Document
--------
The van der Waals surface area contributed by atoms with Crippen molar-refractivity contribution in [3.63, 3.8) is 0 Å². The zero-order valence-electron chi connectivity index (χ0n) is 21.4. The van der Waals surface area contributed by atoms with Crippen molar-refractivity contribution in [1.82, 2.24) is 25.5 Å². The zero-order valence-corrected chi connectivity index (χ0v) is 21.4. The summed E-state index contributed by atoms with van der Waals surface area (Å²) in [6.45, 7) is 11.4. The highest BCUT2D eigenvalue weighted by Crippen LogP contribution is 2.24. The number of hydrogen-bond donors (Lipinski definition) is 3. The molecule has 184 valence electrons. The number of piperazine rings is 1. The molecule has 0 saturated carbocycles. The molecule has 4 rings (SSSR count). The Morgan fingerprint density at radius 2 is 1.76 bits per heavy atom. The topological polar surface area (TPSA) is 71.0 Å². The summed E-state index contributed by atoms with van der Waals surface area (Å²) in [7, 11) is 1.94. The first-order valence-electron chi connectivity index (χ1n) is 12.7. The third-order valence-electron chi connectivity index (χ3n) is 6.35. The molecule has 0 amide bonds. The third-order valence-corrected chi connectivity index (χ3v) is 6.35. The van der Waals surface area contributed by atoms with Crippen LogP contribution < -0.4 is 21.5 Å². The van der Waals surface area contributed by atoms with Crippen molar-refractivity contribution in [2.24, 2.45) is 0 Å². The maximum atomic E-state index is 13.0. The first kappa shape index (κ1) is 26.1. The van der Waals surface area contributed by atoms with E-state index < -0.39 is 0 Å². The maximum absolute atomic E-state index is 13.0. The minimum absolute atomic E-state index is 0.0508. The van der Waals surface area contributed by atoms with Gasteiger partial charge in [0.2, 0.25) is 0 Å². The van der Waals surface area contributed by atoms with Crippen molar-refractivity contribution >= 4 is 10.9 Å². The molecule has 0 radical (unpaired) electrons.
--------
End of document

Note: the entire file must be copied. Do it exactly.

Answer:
The van der Waals surface area contributed by atoms with Crippen molar-refractivity contribution in [3.63, 3.8) is 0 Å². The zero-order valence-electron chi connectivity index (χ0n) is 21.4. The van der Waals surface area contributed by atoms with Crippen molar-refractivity contribution in [1.82, 2.24) is 25.5 Å². The zero-order valence-corrected chi connectivity index (χ0v) is 21.4. The summed E-state index contributed by atoms with van der Waals surface area (Å²) in [6.45, 7) is 11.4. The highest BCUT2D eigenvalue weighted by Crippen LogP contribution is 2.24. The number of hydrogen-bond donors (Lipinski definition) is 3. The molecule has 184 valence electrons. The number of piperazine rings is 1. The molecule has 0 saturated carbocycles. The molecule has 4 rings (SSSR count). The Morgan fingerprint density at radius 2 is 1.76 bits per heavy atom. The topological polar surface area (TPSA) is 71.0 Å². The summed E-state index contributed by atoms with van der Waals surface area (Å²) in [7, 11) is 1.94. The first-order valence-electron chi connectivity index (χ1n) is 12.7. The third-order valence-electron chi connectivity index (χ3n) is 6.35. The molecule has 0 amide bonds. The third-order valence-corrected chi connectivity index (χ3v) is 6.35. The van der Waals surface area contributed by atoms with Crippen LogP contribution < -0.4 is 21.5 Å². The van der Waals surface area contributed by atoms with Crippen molar-refractivity contribution in [2.24, 2.45) is 0 Å². The maximum atomic E-state index is 13.0. The first kappa shape index (κ1) is 26.1. The van der Waals surface area contributed by atoms with E-state index < -0.39 is 0 Å². The maximum absolute atomic E-state index is 13.0. The minimum absolute atomic E-state index is 0.0508. The van der Waals surface area contributed by atoms with Gasteiger partial charge in [0.2, 0.25) is 0 Å². The van der Waals surface area contributed by atoms with Crippen molar-refractivity contribution >= 4 is 10.9 Å². The molecule has 0 radical (unpaired) electrons.